The Royal Belgian Institute of Natural Sciences (Brussels Post V) 

This is the fifth post on my Brussels trip. The first can be found here 

For this post I decided to share the story behind the centrepiece of the Royal Belgian Institute of Natural Sciences (or Museum of Natural Sciences). Like many young boys, I became enthralled by dinosaurs as a kid. Gigantic, ferocious lizards? What’s not to like? So I couldn’t pass up the opportunity of seeing Europe’s largest dinosaur collection. The museum’s most prized exhibit is one of the world’s best group displays of dinosaurs: the Bernissart Iguanodons. 

Iguanodons were first discovered in England in 1825, making them one of the earliest known dinosaurs. The name Iguanodon is owed to their teeth, which resemble those of modern-day iguanas (‘don’ means tooth in Greek). This made Iguanodon only the second dinosaur to be named (after Megalosaurus). Today there are seven recognised species of these large herbivores. They existed through the late Jurassic to the late Cretaceous (161-65 million years ago).  

The museum’s Iguanodons were discovered by miners in the town of Bernissart in 1878. While digging for coal, the miners encountered a vast pocket of clay. These geological features, known as ‘crans’, are ancient sinkholes. The miners began digging through the sinkhole to reach the coal seam on the other side. As they made their way through they encountered dark, crumbly objects which they initially took for wood. The colliery’s doctor, however, recognised them as bones. They were soon identified as Iguanodon remains belonging to the Lower Cretaceous (140-120 million years).  

During the Lower Cretaceous Bernissart was most likely a marshy valley surrounded by conifer-covered hills. The valley contained enormous ferns (likely the Iguanodons main food source). The climate was hot and humid and alternated between dry and rainy seasons. Sharing the landscape with the Iguanodons were numerous crocodiles, turtles, salamander-like amphibians, insects and fish. A small number of mammals also existed at that time, but were most likely only small, shrew-like insectivores that hunted at night to avoid becoming the food of the mighty dinosaurs. 

Sinkholes are natural shafts that occur when soluble rock deep underground dissolves, in this case due to underground water. This causes the higher rocks to collapse. At Bernissart, the surface sand and clay was gradually drawn into the shaft creating a marsh on the surface. Sometime later the hapless Iguanodon got trapped in the marsh. This happened in a single event meaning the individuals likely belonged to a single herd. There were thirty-eight individuals in total, the largest Iguanodon discovery ever.  

As the sand and clay was slowly sucked into the sinkhole the corpses were carried with it, taking them 321 metres below ground. Eventually the shaft filled and became covered over by other types of soil.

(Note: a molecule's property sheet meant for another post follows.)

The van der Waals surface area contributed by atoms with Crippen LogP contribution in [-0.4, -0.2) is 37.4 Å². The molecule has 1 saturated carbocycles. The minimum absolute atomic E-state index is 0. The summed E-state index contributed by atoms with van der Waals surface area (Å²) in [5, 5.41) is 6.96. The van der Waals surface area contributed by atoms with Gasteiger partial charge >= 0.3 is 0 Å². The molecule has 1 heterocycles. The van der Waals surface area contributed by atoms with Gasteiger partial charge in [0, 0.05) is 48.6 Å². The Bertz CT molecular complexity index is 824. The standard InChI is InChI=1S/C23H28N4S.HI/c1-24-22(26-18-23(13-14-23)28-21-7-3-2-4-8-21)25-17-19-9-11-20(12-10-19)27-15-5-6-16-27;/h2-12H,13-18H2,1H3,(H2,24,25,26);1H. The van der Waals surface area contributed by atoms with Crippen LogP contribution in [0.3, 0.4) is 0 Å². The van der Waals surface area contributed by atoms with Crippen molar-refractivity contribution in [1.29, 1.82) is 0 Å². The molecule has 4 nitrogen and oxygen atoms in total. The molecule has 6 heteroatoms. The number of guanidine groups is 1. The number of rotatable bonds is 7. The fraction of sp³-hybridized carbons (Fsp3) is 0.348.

The Bernissart site was excavated over a period of three years under the supervision of palaeontologist Louis Dollo. Afterwards he began studying the fossils to determine their original form.  

There was initially a great deal of confusion about Iguanodon’s shape, posture and movement. An early reconstruction even had the creature perched on a tree branch. This seems a little overly optimistic as we now know that they would have weighed around three tonnes. 

The idea of Iguanodon being a lightweight, tree-dwelling creature was first challenged by the eminent scientist Sir Richard Owen. He argued that Iguanodon were heavy creatures with a crocodile-like head and a body similar to an elephant or rhinoceros (although scaly). He also argued that they walked on all fours using their short, heavy legs with big claws. This posture was challenged by another palaeontologist, Joseph Leidy, who believed the front limbs were too short for quadrupedal motion. The later discovery of the Bernissart fossils strongly supported Leidy’s case. The exceptionally well-preserved specimens clearly showed that Iguanodon had powerful hind legs, allowing it to stand upright, and use its arms for grasping food.  

But Dollo’s work on the fossils didn’t just answer old questions. It also created new ones. During his reconstruction he used a kangaroo for reference. But he used it for a little more than just reference. It was later shown that Dollo had actually broken the tail bones to allow the skeleton to sit upright. Clearly, he tried to model the dinosaur’s posture on a kangaroo. We now know that Iguanodon tails couldn’t have flexed in this way. The confusion he created dominated for over a century.  

It’s still debated whether they walked on all fours, the general view is that there were quadrupeds for walking and running and would have stood on their hind legs for grazing or defence.  

This particular species of Iguanodon was dubbed Iguanodon bernissartensis, after the discovery. They’ve since been found throughout Europe, Asia, South American and North Africa (at the time the continents were connected together in a super-continent called Pangea).  

It was fascinating to take a look at the remains. I’d never seen such a large collection of one species before. The museum had even recreated the scene chanced upon by the miners. In the basement they’d recreated the fossil collection as they were in the mineshaft: twisted and in disarray with the disaster befallen their herd frozen in time for us to discover. 


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